The Internet has a lot of positive features. It gives users fast access to information, allows for communication with others who might otherwise be out of reach, and much more; however, the Internet allows for a lot of negativity as well. There has been an increase in hate based activity on social media, and the anonymity and flexibility afforded by the Internet has made harassment and expressions of hate easy, thus making it much harder to implement traditional law enforcement. This paper gives a history of hate speech in America, and examines the difficulties of regulating hate speech on the Internet through various hate speech cases. It explores the need of the legal system to clarify the difference between unprotected and protected speech, and narrow and clarify what constitutes a “true threat” or “intent”. The paper progresses to consider how social media platforms stop harm caused by hate speech and includes solutions proposed by legislators on how to regulate unprotected categories of speech. Further, it argues that there needs to be a clear, universally accepted definition of hate speech, and provide lower Courts with guidance. This paper proves that without a proper clarification or a definition, it will remain confusing for all.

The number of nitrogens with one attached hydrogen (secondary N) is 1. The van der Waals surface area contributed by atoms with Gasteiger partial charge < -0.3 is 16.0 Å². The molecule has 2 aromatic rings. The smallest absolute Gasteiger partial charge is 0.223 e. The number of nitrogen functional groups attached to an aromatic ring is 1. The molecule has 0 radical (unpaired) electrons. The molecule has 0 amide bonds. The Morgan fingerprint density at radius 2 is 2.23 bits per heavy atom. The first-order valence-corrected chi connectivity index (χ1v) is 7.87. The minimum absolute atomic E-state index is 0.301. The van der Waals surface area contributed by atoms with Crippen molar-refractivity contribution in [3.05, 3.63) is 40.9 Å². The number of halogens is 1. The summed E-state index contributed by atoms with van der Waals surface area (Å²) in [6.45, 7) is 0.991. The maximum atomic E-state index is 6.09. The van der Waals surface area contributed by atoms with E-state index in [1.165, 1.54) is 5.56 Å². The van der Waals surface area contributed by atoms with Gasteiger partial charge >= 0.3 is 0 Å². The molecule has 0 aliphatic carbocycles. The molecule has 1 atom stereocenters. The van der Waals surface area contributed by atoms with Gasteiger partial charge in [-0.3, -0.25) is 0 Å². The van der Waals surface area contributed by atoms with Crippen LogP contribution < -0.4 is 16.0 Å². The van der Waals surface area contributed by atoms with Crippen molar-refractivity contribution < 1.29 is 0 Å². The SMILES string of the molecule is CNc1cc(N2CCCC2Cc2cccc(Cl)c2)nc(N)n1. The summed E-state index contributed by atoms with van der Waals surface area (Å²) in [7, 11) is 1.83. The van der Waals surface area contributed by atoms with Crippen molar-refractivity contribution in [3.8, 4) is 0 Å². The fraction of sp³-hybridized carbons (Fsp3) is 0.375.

harassment; social media; Internet; hate speech

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Year of Completion



Carolyn Schurr Levin

Academic Department

Communications and Film